'We experienced worse in June and July,' the logistics man recalls. 'When the chips are down, Mumbai stands up.'
India has been called the land of a billion stories and a three-rupee (50 HK cents) platform ticket is all it costs to watch the daily performance at CST. Moments of high drama are interspersed with glimpses of comedy and romance, all spiked with an impending sense of tragedy. Scratch just beneath the surface and you'll unearth enough material for scores of novels.
Every day thousands of wide-eyed migrants arrive in 'the city of dreams', hoping to find a job and the chance of a better life. Among them are a handful of unaccompanied children drawn to the bright lights and Bollywood glamour. The resourceful and enterprising are able to hustle a modest living - as long as they're smart enough not to set up on someone else's patch or get caught without a vendor's licence.
Raj Kumar has been in Mumbai for two months and has yet to fall foul of the railway police. The 13-year-old left home when he realised his parents lacked the financial resources to care for him and his four siblings. For 12 hours a day he serves steaming tea to grateful travellers in the cathedral-like ticket hall. Most weeks he manages to send a percentage of his meagre earnings home to his mother in Uttar Pradesh, 1,300 kilometres away. If he can keep saving his rupees, Kumar hopes to return home and open a garment business.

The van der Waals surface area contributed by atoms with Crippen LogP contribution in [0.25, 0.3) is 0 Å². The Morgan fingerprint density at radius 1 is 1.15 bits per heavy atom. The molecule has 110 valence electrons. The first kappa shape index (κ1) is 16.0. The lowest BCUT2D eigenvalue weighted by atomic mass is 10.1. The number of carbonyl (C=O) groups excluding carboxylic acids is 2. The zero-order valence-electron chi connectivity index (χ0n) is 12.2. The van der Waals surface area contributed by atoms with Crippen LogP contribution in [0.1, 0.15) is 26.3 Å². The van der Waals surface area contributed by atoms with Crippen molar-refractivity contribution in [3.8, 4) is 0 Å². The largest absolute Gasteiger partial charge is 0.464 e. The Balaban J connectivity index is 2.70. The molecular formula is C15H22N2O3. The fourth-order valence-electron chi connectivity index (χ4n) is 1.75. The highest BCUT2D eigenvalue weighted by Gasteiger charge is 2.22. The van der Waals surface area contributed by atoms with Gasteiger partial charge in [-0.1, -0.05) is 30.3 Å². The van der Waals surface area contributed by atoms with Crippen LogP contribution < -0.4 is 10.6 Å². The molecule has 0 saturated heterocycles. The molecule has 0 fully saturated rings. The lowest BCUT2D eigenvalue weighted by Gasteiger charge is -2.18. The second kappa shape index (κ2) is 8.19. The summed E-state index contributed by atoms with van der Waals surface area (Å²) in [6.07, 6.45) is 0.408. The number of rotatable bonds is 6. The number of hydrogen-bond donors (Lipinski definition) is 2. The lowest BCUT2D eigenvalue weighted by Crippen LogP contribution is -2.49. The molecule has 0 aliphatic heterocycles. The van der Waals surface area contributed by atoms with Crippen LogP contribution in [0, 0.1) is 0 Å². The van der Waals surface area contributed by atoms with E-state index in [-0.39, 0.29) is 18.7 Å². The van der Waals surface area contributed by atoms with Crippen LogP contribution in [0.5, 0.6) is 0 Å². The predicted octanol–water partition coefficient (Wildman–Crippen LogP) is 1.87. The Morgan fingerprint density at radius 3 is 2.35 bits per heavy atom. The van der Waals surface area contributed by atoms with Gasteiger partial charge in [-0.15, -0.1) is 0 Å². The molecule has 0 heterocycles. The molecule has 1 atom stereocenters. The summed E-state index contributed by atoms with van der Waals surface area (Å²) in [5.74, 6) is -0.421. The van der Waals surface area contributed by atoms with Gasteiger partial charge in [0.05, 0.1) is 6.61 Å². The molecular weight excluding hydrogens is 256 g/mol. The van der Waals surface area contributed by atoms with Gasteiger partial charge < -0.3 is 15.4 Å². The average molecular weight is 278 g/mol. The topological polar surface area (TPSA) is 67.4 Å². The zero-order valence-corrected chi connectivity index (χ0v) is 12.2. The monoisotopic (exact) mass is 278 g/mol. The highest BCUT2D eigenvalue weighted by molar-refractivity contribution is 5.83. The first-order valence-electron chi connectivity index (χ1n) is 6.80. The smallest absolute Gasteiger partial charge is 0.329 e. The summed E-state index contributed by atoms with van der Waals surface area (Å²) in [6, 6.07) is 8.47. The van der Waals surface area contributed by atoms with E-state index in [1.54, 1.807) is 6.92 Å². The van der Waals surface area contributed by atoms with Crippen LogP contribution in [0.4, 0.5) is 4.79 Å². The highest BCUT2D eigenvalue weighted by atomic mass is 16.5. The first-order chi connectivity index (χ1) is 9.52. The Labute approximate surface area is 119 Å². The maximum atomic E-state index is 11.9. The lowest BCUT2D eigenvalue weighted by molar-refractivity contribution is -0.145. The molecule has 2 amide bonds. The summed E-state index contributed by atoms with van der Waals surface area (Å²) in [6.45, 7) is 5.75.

'First I would give jobs to my brothers and sisters,' he says. 'And I wouldn't have to make the tea.'
The only topic the industrious teen is reluctant to discuss is where he sleeps.